A charity says it has been surprised by a zero response to its offers of funding for science, maths and engineering.

One of the trustees says that some schools, including in Bridport, and other institutions, despite reminders, have not even acknowledged receiving the letter offering the help.

The Sir Samuel Mico charity was founded around 350 years ago and has traditionally helped towards the costs of apprenticeships in the Weymouth area – assisting with the cost of tools, protective clothing and sometimes fees. Over the years the support has widened to include helping find work placement or work experience and supporting some students at university .

Now, working with the Smallpiece Trust, the Mico Trust has been able to offer specific help for engineering students and those studying science, technology and maths subjects – but despite writing to all local educational establishments there has been no response.

“We haven’t had an acknowledgement, let alone a ‘thanks, but no thanks’ said Trustee Michael Wheller.

Amongst offers of support available through the Smallpiece Trust is a mentoring scheme as well as a fund to pay for tools for those taking relevant subjects up to the age of 25.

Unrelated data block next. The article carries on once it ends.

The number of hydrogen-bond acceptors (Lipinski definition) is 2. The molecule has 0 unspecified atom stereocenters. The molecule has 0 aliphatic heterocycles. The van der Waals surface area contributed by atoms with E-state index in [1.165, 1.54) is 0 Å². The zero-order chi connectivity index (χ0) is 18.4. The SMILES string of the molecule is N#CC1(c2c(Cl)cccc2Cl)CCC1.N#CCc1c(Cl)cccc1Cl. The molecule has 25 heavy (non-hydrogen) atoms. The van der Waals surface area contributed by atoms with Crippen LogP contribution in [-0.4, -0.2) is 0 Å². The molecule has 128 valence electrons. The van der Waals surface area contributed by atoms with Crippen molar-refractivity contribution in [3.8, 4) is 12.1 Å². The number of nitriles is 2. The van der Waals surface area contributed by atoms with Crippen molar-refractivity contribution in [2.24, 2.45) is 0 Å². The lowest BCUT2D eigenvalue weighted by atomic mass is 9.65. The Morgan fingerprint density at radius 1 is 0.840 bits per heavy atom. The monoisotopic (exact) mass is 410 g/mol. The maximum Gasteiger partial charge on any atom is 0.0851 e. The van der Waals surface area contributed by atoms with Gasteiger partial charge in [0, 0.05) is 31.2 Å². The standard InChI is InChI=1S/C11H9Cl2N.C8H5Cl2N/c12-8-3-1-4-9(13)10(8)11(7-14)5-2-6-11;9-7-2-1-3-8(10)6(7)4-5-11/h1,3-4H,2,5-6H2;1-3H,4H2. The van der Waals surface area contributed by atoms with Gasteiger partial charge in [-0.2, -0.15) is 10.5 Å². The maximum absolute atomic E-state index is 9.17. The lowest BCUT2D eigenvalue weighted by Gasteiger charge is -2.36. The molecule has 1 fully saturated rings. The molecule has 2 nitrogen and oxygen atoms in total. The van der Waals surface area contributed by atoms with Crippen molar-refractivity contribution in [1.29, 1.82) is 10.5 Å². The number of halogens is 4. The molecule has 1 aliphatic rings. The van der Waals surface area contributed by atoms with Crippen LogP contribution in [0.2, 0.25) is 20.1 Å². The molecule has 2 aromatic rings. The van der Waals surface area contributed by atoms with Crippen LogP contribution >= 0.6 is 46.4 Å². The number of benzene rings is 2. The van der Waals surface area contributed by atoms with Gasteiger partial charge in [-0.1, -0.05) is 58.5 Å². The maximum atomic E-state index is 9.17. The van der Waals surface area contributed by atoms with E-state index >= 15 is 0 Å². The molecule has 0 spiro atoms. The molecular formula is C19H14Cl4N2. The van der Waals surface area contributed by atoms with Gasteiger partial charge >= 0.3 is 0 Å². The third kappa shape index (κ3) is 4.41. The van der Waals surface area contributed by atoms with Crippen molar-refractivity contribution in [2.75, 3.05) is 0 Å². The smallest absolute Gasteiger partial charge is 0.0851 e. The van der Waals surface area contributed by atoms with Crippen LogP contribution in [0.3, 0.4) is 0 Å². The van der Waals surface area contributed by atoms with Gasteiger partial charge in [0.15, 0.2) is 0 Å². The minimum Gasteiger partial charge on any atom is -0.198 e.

Mr Wheller says the work of the charities can help young people advance in careers they might not otherwise have considered, jobs which he believes are vital to economic growth.

“There was a time when advanced engineering was a bedrock in the local community, but it faded away and we are now at the point where many young people are not showing as much interest, said Mr Wheller.

The Trust has developed a three-stage programme in response to this which included ‘taster’ days, engineering ‘boot camps’, away days and hands on engineering opportunities, as well as the offer of two Arkwright Scholarships for specialist training.

Mr Wheller says that local schools in Weymouth, Portland, Dorchester and Bridport were all written to about what was on offer, with the letter also going to Weymouth College and Kingston Maurward College.

“We wrote the principals and to senior teachers involved in STEM subjects and we also did a press release in the Echo as well as adding the details to the Mico Trust website – but we’ve had no response. We just can’t understand it,” said Mr Wheller.

The Trust has since the first approach gone on to email key teachers at some of the establishments thought most likely to benefit, re-iterating that there was no cost and offering to meet up – but again with no response.

“I am, to say the least, disappointed. It’s an opportunity for local youngsters and I can’t understand why nobody seems to want to take this up.

“I thought that if we could get this rolling it might spread through the local community and perhaps we could see a resurgence in advanced engineering locally…this is not just for the brightest, but for everybody,” said Mr Wheller.

The charity annually supports about 120 local youngsters, spending around £50,000 a year in the community.

Mr Wheller says the offer is still there and is urging anyone interest to make contact through the charity website http://www.weymouthtowncharities.org.uk/ or by calling Gary Hepburn on 01305 548007.